Gordon loves cooking and experimenting with food. He loves making new dishes, particularly with unusual or underused ingredients.
Pizza toppings are commonly and widely varied to suit individual tastes and also whatever ingredients may happen to be available. It is considerably less often, however, that most people choose to vary the base upon which the pizza is built and that to a certain extent limits the versatility of the whole pizza concept. Breads of many different types can be used as pizza bases—with Indian naan bread pizzas particularly delicious—but it is possible to vary the concept even further by using puff pastry as a pizza base.
There is one obvious challenge when making puff pastry pizzas that has to be overcome—ensuring that the pastry is cooked to just the right consistency. Clearly, the pastry should not be cooked until it is too flaky or the pizza will disintegrate, but it is equally important that the pastry is fully cooked before the toppings become over-cooked or even burned. The way this is achieved is to firstly part cook the pastry before the sauce and toppings are added.
Prep time: 30 min
Cok time: 30 min
Ready in: 1 hour
Yields: One medium puff pastry pizza
- 8 ounce can chopped tomatoes in tomato juice
- 1 large garlic clove, peeled and grated
- Generous pinch dried basil
- Salt and pepper
- Extra virgin olive oil
- 1/2 small to medium aubergine/eggplant, chopped to one inch pieces
- 1/2 small to medium courgette/zucchini, chopped to one inch pieces
- 8 ounces puff pastry
- Flour for dusting
- Beaten egg for glazing
- 8 to 10 whole pitted black olives
- 5 or 6 pieces of sundried tomato
- 2 ounces cheddar cheese, grated
- 2 ounces pizza mozzarella cheese, cut to small strips
- Freshly chopped parsley to garnish (optional)
Step 1: Make the Tomato Sauce
The sauce is a standalone component part of any pizza and should be prepared, ready to go when needed, as a first step. You could, of course, use store-bought sauce, but this sauce is so simple, it is almost just as easy to make your own.
Pour the tomatoes into a small saucepan and add the garlic and dried basil. Season with salt and pepper. Stir well and bring to a gentle simmer for around ten minutes until lush and thick. Blending it is optional. Cover and set aside to partly cool.
Step 2: Is it Necessary to Steep the Eggplant and Zucchini in Salt?
The two vegetables pictured above unfortunately have quite a number of different names around the world. The two referred to on this page are eggplant and zucchini as they are known in the United States and aubergine and courgette as they are known in the United Kingdom.
It once was the case that these vegetables were naturally extremely bitter. In order to remove this bitterness, they had to be cut and seasoned liberally with salt before being left for ten to fifteen minutes to allow the salt to draw the bitter moisture from the flesh. This is largely no longer necessary as the bitterness has been bred out of most modern varieties, but if you are using heritage/heirloom varieties, you should carry out the process described below.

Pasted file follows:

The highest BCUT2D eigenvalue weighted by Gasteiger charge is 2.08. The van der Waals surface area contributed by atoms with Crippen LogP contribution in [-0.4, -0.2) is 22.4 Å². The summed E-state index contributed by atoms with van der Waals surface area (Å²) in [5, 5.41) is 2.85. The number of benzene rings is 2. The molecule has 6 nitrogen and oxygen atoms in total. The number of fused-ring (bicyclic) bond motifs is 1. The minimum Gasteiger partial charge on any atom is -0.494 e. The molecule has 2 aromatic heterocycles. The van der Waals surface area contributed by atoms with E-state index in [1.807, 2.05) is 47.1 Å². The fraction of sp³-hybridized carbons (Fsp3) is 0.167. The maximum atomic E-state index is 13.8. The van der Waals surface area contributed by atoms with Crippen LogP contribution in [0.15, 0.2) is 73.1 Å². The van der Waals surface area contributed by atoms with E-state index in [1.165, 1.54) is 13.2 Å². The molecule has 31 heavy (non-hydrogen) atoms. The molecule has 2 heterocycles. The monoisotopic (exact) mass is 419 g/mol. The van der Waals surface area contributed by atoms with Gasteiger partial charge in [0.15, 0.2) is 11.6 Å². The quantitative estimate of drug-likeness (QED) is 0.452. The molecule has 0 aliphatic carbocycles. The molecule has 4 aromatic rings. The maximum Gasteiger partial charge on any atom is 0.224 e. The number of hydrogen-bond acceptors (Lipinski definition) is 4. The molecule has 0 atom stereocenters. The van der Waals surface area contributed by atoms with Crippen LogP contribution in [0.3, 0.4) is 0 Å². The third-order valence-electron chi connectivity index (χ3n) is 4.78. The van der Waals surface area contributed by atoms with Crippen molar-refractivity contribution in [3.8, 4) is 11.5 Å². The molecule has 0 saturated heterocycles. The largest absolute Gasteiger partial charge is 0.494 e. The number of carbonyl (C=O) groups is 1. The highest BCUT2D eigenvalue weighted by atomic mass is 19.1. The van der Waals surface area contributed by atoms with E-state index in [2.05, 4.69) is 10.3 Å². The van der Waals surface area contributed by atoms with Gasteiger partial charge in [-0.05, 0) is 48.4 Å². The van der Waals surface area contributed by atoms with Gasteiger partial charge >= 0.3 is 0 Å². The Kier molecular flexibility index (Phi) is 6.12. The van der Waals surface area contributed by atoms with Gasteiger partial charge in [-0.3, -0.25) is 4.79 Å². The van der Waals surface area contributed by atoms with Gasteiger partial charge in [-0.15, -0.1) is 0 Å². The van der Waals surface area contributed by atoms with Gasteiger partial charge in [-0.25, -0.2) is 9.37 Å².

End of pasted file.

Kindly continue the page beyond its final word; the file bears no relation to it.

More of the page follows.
Not sure if your vegetables are heritage or not? Follow this procedure anyway as it will do them no harm, even where it is actually unnecessary.
- The vegetables should be chopped evenly, as shown below.
- Put the vegetables into a large bowl and season fairly heavily with salt. Stir with a spoon to ensure even coating and cover with some kitchen paper.
- Leave for about ten minutes or so before rinsing very briefly in a sieve under running cold water.
- Suspend the sieve over the bowl to drain well while you bring some olive oil up to fairly high heat in a non-stick frying pan.
- Fry off the vegetables for about a minute on high heat, just to seal them and finish drying them out. Turn off the heat and drain on kitchen paper.
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Step 3: Prepare the Pastry Base
- When the vegetables are added to the bowl with the salt, put your oven on to preheat to 425F/210C/Gas Mark 7.
- Roll out the pastry on a floured surface to a square slightly more than 13 inches on each side. Use a 13-inch dinner plate as a template and carefully cut a circle from the pastry.
- Lightly grease a suitable tray with oil and lay the pastry circle on it. Crimp around the outside edge and liberally prick the inner circle all over with a fork. This helps prevent the pastry in the centre from rising too much during the first stage of cooking.
- Glaze all over with beaten egg (not forgetting the crimps around the edge) and put it into the oven for ten minutes.
- Take the pastry from the oven. It should have crisped slightly but only just have started to turn golden and no more.
Step 4: Add the Toppings
- Spoon the sauce on to the pastry (you may not need quite all of it) and spread evenly all over, except on what will become the outer crust.
- Place the courgette/zucchini and aubergine/eggplant pieces at even intervals on top of the sauce as shown below.
- Add the black olives and sun-dried tomatoes in a similar way to the slowly developing pizza.
- It is easiest to combine the cheddar and mozzarella cheeses together before scattering evenly over the vegetables and sauce.
- Put the pizza back into the oven for ten more minutes.
Step 6: Time to Serve It!
Take the pizza from the oven and lift it carefully with a spatula to a serving plate. Alternatively, lift it to a chopping board for slicing. The freshly chopped parsley is an optional garnish.
© 2014 Gordon Hamilton